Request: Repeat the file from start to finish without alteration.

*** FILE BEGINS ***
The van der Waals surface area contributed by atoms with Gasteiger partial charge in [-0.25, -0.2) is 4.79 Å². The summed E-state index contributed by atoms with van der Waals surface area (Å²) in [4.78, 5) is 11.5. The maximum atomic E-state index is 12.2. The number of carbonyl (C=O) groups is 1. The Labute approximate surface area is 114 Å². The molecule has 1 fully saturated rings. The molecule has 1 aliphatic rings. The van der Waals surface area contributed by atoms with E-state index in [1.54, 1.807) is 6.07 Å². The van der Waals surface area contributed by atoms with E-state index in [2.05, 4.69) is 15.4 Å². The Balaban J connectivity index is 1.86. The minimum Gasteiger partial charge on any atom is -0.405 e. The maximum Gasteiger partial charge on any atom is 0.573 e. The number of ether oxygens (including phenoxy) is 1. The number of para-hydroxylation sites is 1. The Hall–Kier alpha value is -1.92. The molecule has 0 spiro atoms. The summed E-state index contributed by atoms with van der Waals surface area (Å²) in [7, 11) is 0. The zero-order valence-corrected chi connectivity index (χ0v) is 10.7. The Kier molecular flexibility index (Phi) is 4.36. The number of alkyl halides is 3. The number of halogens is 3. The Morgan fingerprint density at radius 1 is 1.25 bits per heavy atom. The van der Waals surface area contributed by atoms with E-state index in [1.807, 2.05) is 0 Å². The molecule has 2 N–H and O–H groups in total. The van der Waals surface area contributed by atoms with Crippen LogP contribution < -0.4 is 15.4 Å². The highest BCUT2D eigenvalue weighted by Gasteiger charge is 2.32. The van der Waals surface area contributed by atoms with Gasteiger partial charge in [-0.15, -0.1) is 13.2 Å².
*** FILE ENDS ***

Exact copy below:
The van der Waals surface area contributed by atoms with Gasteiger partial charge in [-0.25, -0.2) is 4.79 Å². The summed E-state index contributed by atoms with van der Waals surface area (Å²) in [4.78, 5) is 11.5. The maximum atomic E-state index is 12.2. The number of carbonyl (C=O) groups is 1. The Labute approximate surface area is 114 Å². The molecule has 1 fully saturated rings. The molecule has 1 aliphatic rings. The van der Waals surface area contributed by atoms with E-state index in [1.54, 1.807) is 6.07 Å². The van der Waals surface area contributed by atoms with E-state index in [2.05, 4.69) is 15.4 Å². The Balaban J connectivity index is 1.86. The minimum Gasteiger partial charge on any atom is -0.405 e. The maximum Gasteiger partial charge on any atom is 0.573 e. The number of ether oxygens (including phenoxy) is 1. The number of para-hydroxylation sites is 1. The Hall–Kier alpha value is -1.92. The molecule has 0 spiro atoms. The summed E-state index contributed by atoms with van der Waals surface area (Å²) in [7, 11) is 0. The zero-order valence-corrected chi connectivity index (χ0v) is 10.7. The Kier molecular flexibility index (Phi) is 4.36. The number of alkyl halides is 3. The number of halogens is 3. The Morgan fingerprint density at radius 1 is 1.25 bits per heavy atom. The van der Waals surface area contributed by atoms with E-state index in [1.807, 2.05) is 0 Å². The molecule has 2 N–H and O–H groups in total. The van der Waals surface area contributed by atoms with Crippen LogP contribution < -0.4 is 15.4 Å². The highest BCUT2D eigenvalue weighted by Gasteiger charge is 2.32. The van der Waals surface area contributed by atoms with Gasteiger partial charge in [-0.15, -0.1) is 13.2 Å².